Kay: Today is International Women’s Day

German poster for International Women’s Day, March 8, 1914. This poster was banned in the German Empire.

How could I (almost) have missed it? Today is International Women’s Day, a global holiday celebrated on March 8 to commemorate the cultural, political, and socioeconomic achievements of women and, as they say, fight like hell for the future.

Since I’m short on time, I’m cribbing most of this post from Wikipedia, so feel free to go there (and elsewhere around the web) and read more. Here’s the gist: International Women’s Day originated from labor movements in North America and Europe during the early 20th century and was officially sanctioned by (mostly) communist and socialist movements and governments until it was popularized by feminists in the 1960s, when it became celebrated as a day of activism for equal pay, equal economic opportunity, equal legal rights, reproductive rights, subsidized child care, and the prevention of violence against women.

International Women’s Day has been criticized recently as diluted and commercialized, particularly in the West, where corporations use it to promote vague notions of equality, rather than social reforms. But it still has the power to pack a punch: in Tehran in 2007, police beat hundreds of men and women who were planning a rally to commemorate the day. Police arrested dozens of women, who were released only after weeks of solitary confinement, interrogation, and 15 days of hunger strikes.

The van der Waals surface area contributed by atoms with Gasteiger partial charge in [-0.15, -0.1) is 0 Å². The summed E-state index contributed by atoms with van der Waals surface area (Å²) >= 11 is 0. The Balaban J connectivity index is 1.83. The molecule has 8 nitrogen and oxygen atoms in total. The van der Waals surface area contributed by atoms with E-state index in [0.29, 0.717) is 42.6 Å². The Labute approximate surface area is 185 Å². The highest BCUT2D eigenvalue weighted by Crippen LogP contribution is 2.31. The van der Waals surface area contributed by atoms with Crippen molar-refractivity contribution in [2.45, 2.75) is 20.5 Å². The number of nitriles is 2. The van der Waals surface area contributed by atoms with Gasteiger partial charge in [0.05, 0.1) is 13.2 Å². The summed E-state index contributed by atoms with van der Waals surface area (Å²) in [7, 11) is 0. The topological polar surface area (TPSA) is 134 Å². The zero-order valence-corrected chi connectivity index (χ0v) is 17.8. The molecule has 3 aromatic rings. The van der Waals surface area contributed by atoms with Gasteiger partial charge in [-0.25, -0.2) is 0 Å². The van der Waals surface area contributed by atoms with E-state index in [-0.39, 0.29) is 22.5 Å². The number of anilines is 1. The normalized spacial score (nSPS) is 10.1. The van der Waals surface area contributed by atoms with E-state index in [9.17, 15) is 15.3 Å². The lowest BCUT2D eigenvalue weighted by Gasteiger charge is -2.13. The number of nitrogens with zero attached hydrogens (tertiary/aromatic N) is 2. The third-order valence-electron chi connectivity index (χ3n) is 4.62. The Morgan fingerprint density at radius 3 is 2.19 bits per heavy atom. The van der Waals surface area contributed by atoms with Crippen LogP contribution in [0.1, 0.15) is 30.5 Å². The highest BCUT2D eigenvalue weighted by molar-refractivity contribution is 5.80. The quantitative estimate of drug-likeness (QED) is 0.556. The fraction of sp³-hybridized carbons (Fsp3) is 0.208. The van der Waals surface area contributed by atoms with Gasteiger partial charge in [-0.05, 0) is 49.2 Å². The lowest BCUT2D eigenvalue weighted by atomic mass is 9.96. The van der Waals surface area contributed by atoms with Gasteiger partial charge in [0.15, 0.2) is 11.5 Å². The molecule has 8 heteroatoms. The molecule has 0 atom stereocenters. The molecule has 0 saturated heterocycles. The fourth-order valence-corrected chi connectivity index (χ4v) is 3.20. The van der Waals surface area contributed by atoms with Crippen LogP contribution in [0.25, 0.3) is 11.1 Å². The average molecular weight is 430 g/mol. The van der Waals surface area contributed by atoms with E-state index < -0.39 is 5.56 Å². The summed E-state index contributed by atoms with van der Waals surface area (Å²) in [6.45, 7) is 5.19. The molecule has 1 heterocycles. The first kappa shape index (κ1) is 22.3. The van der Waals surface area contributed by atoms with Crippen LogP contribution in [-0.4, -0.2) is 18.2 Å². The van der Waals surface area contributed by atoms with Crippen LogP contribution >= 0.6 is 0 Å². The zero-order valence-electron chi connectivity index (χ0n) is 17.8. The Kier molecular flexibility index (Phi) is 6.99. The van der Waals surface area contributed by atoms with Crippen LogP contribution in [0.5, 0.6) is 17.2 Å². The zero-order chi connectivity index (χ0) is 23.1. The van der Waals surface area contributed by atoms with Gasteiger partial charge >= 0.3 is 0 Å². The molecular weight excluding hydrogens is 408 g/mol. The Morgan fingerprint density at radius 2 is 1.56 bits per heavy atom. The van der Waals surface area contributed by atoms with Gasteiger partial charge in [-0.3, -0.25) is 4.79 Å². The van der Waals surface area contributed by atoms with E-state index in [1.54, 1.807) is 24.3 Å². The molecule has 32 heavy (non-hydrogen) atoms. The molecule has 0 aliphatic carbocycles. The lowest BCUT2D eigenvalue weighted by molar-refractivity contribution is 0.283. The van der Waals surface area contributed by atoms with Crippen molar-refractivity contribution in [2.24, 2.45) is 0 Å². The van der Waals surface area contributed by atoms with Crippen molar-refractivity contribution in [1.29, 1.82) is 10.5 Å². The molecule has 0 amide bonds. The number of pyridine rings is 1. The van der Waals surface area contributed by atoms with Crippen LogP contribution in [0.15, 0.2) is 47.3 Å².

Which demonstrates, I think, among other things, how much men in government fear the power of women.

4 thoughts on “Kay: Today is International Women’s Day

  1. In the UK, in 1918 the Representation of the People Act was passed which allowed women over the age of 30 who met a property qualification to vote. Although 8.5 million women met this criteria, it was only about two-thirds of the total population of women in the UK.
    Due to the deaths of the First World War, there were over a million more women than men in Britain, and the age limit was introduced to prevent women from being in a political majority.
    Lord Cecil is on Parliamentary record explaining it.

    • That’s a fascinating slice of history. And it’s amazing that two-thirds of the women in the UK in 1918 had property, making them eligible to vote. One of the things I find so interesting about women’s suffrage is that the men in power all thought that the women, if granted the vote, would vote as a block. It never seemed to occur to them that women might have a variety of opinions. Which just shows you, I think, that those guys really *don’t* have a clue about women. 🙂

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